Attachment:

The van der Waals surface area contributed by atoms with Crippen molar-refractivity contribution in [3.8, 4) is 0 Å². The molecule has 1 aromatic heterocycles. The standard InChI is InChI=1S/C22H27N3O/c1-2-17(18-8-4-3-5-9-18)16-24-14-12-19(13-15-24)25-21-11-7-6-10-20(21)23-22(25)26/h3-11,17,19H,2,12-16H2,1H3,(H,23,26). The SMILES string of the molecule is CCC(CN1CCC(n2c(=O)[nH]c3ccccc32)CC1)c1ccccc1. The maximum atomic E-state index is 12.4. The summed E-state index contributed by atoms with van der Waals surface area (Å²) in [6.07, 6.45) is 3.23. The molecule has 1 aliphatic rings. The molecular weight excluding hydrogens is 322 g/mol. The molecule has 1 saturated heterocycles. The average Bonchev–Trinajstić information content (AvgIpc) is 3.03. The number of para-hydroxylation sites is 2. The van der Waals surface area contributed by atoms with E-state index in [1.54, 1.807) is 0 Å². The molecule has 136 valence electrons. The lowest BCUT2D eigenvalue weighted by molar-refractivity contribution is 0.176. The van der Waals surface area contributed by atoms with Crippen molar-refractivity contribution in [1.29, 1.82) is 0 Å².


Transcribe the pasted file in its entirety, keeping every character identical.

The van der Waals surface area contributed by atoms with Crippen molar-refractivity contribution in [3.8, 4) is 0 Å². The molecule has 1 aromatic heterocycles. The standard InChI is InChI=1S/C22H27N3O/c1-2-17(18-8-4-3-5-9-18)16-24-14-12-19(13-15-24)25-21-11-7-6-10-20(21)23-22(25)26/h3-11,17,19H,2,12-16H2,1H3,(H,23,26). The SMILES string of the molecule is CCC(CN1CCC(n2c(=O)[nH]c3ccccc32)CC1)c1ccccc1. The maximum atomic E-state index is 12.4. The summed E-state index contributed by atoms with van der Waals surface area (Å²) in [6.07, 6.45) is 3.23. The molecule has 1 aliphatic rings. The molecular weight excluding hydrogens is 322 g/mol. The molecule has 1 saturated heterocycles. The average Bonchev–Trinajstić information content (AvgIpc) is 3.03. The number of para-hydroxylation sites is 2. The van der Waals surface area contributed by atoms with E-state index in [1.54, 1.807) is 0 Å². The molecule has 136 valence electrons. The lowest BCUT2D eigenvalue weighted by molar-refractivity contribution is 0.176. The van der Waals surface area contributed by atoms with Crippen molar-refractivity contribution in [1.29, 1.82) is 0 Å².